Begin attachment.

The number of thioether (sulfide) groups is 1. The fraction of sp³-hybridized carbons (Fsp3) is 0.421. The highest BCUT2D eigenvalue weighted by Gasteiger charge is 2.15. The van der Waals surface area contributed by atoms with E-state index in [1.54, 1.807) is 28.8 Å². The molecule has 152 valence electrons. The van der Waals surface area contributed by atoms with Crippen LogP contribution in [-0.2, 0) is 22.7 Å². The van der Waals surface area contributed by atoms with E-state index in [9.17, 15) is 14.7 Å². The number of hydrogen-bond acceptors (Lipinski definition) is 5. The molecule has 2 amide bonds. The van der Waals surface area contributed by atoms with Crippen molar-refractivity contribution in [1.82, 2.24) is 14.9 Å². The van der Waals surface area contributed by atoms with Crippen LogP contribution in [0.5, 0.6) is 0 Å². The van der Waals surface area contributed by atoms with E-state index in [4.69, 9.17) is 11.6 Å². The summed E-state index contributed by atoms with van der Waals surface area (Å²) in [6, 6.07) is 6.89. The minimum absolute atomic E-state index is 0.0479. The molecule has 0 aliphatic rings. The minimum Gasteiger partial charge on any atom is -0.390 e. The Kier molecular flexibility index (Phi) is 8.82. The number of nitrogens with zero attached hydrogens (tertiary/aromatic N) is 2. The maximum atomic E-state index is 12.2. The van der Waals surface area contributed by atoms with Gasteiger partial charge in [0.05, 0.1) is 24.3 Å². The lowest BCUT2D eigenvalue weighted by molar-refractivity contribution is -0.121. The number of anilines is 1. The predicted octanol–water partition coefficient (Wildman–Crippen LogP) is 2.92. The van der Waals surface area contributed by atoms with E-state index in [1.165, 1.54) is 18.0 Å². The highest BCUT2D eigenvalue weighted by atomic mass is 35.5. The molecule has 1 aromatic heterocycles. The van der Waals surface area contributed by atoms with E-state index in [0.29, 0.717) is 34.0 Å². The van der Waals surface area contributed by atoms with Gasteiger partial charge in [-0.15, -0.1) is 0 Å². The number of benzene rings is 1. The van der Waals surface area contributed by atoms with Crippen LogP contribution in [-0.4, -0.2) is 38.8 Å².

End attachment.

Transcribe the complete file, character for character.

The number of thioether (sulfide) groups is 1. The fraction of sp³-hybridized carbons (Fsp3) is 0.421. The highest BCUT2D eigenvalue weighted by Gasteiger charge is 2.15. The van der Waals surface area contributed by atoms with E-state index in [1.54, 1.807) is 28.8 Å². The molecule has 152 valence electrons. The van der Waals surface area contributed by atoms with Crippen LogP contribution in [-0.2, 0) is 22.7 Å². The van der Waals surface area contributed by atoms with E-state index in [9.17, 15) is 14.7 Å². The number of hydrogen-bond acceptors (Lipinski definition) is 5. The molecule has 2 amide bonds. The van der Waals surface area contributed by atoms with Crippen molar-refractivity contribution in [1.82, 2.24) is 14.9 Å². The van der Waals surface area contributed by atoms with Crippen LogP contribution in [0.5, 0.6) is 0 Å². The van der Waals surface area contributed by atoms with E-state index in [4.69, 9.17) is 11.6 Å². The summed E-state index contributed by atoms with van der Waals surface area (Å²) in [6, 6.07) is 6.89. The minimum absolute atomic E-state index is 0.0479. The molecule has 0 aliphatic rings. The minimum Gasteiger partial charge on any atom is -0.390 e. The Kier molecular flexibility index (Phi) is 8.82. The number of nitrogens with zero attached hydrogens (tertiary/aromatic N) is 2. The maximum atomic E-state index is 12.2. The van der Waals surface area contributed by atoms with Gasteiger partial charge in [0.05, 0.1) is 24.3 Å². The lowest BCUT2D eigenvalue weighted by molar-refractivity contribution is -0.121. The number of anilines is 1. The predicted octanol–water partition coefficient (Wildman–Crippen LogP) is 2.92. The van der Waals surface area contributed by atoms with E-state index in [1.165, 1.54) is 18.0 Å². The highest BCUT2D eigenvalue weighted by atomic mass is 35.5. The molecule has 1 aromatic heterocycles. The van der Waals surface area contributed by atoms with E-state index in [0.29, 0.717) is 34.0 Å². The van der Waals surface area contributed by atoms with Gasteiger partial charge in [-0.15, -0.1) is 0 Å². The number of benzene rings is 1. The van der Waals surface area contributed by atoms with Crippen LogP contribution in [-0.4, -0.2) is 38.8 Å².